It’s been said often, but bears repeating, that tsara’at is not a purely physical phenomenon. It does not matter that the Torah scholar is qualified to be certain that the kohen is going to say it is (elsewhere, tradition tells us an ignorant kohen can identify tsara’at based on a Torah scholar’s assuring him it is). Nor is it tsara’at, for ritual impurity purposes, until the kohen calls it such.

It is an instance of pure formal legalism—what we might be tempted to treat as a physical matter (or a medical matter, for body tsara’at, or a materials matter, for clothing tsara’at) is in fact not that, since any of those would be treated in natural ways. Tsara’at is from Hashem, and the only way to effectively react to it is in the ways laid out by Hashem.

An Example of Lost Sensitivity to Body Rhythms

15;25 brings up a zavah, a woman whose bleeding renders her ritually impure until she has been free of that for seven days, and then must offer sacrifices in addition to going to mikveh in order to be able to return to going to the Beit haMikdash and/or partake of sacrificial meat. To become such a zavah gedolah, the woman would have had to see blood on three consecutive days (if she saw on only one or two days, she would have a lower level zivah status) when it wasn’t her ordinary time to do so (Rabbinic tradition assumed an eleven day window for zivah, with some debate as to how that worked. Most authorities, including Rashi, thought there was one eleven-day zivah period each menstrual cycle when seeing blood would render her a zavah).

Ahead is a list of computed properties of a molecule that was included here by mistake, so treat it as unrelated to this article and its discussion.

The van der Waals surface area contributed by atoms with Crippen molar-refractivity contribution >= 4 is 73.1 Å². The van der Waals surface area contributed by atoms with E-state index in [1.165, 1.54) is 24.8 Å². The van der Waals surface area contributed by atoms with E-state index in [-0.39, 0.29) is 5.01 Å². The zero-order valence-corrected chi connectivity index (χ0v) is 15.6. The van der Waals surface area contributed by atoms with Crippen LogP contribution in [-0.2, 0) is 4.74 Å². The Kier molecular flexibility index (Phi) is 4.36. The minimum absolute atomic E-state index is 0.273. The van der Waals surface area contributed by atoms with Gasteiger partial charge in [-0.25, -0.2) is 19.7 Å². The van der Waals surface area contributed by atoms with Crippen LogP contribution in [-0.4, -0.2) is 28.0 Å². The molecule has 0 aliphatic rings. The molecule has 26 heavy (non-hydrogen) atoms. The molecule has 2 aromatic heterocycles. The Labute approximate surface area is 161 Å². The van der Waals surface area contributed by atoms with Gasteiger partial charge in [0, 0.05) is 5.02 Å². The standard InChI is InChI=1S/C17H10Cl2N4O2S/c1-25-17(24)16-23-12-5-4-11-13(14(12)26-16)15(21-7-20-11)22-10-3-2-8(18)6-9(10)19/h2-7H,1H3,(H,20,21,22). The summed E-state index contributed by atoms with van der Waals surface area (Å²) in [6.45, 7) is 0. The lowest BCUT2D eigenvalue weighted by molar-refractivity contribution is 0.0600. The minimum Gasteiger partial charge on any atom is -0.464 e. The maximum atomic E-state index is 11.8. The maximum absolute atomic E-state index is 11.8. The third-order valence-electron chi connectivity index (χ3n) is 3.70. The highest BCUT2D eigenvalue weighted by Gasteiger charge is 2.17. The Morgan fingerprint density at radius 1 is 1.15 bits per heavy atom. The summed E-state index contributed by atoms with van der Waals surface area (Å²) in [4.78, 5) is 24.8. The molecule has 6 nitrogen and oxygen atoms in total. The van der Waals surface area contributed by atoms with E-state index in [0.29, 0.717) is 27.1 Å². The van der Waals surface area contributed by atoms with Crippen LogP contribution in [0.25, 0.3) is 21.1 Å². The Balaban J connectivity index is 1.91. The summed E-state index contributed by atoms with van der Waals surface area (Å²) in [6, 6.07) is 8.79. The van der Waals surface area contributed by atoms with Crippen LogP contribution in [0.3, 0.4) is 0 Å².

Today (and since the time of the Gemara), observant women treat any bleeding as zivah gedolah, erasing from our lived experience the Biblical categories of niddah (who could go to mikveh as long as her bleeding stopped by the end of the seventh day) and lower levels of zivah. When we return to a Beit HaMikdash, we’ll certainly have to revisit that, since we won’t require women to bring the requisite zivah sacrifices each month.

For now, Rashi reminds us that in the name of halachic care (the Gemara says Jewish women were concerned that they would mix up one kind of bleeding with another), the Jewish community blurred and suppressed categories that gave more nuance to our experience of ourselves and our bodies than currently.

Part of what makes Tazria and Metsora difficult portions is that they deal with laws that we haven’t had around for a long time. This last example reminds us that the loss of such laws is not only theoretical (if only we lived it, we’d appreciate purity and impurity, and what it does to enhance our spiritual growth…), but a real one, with ramifications for us here and now. In the instances we saw this time, our appreciation of Hashem’s impact on our lives, both disciplinary and beneficent, and in our sensitivity to how our bodies work.

About the Author
Rabbi Dr. Gidon Rothstein has served in the community rabbinate and in educational roles at the high school and adult level. He is an author of Jewish fiction and non-fiction, most recently "We're Missing the Point: What's Wrong with the Orthodox Jewish Community and How to Fix It." He lives in Bronx, NY with his wife and three children.
Related Topics
Related Posts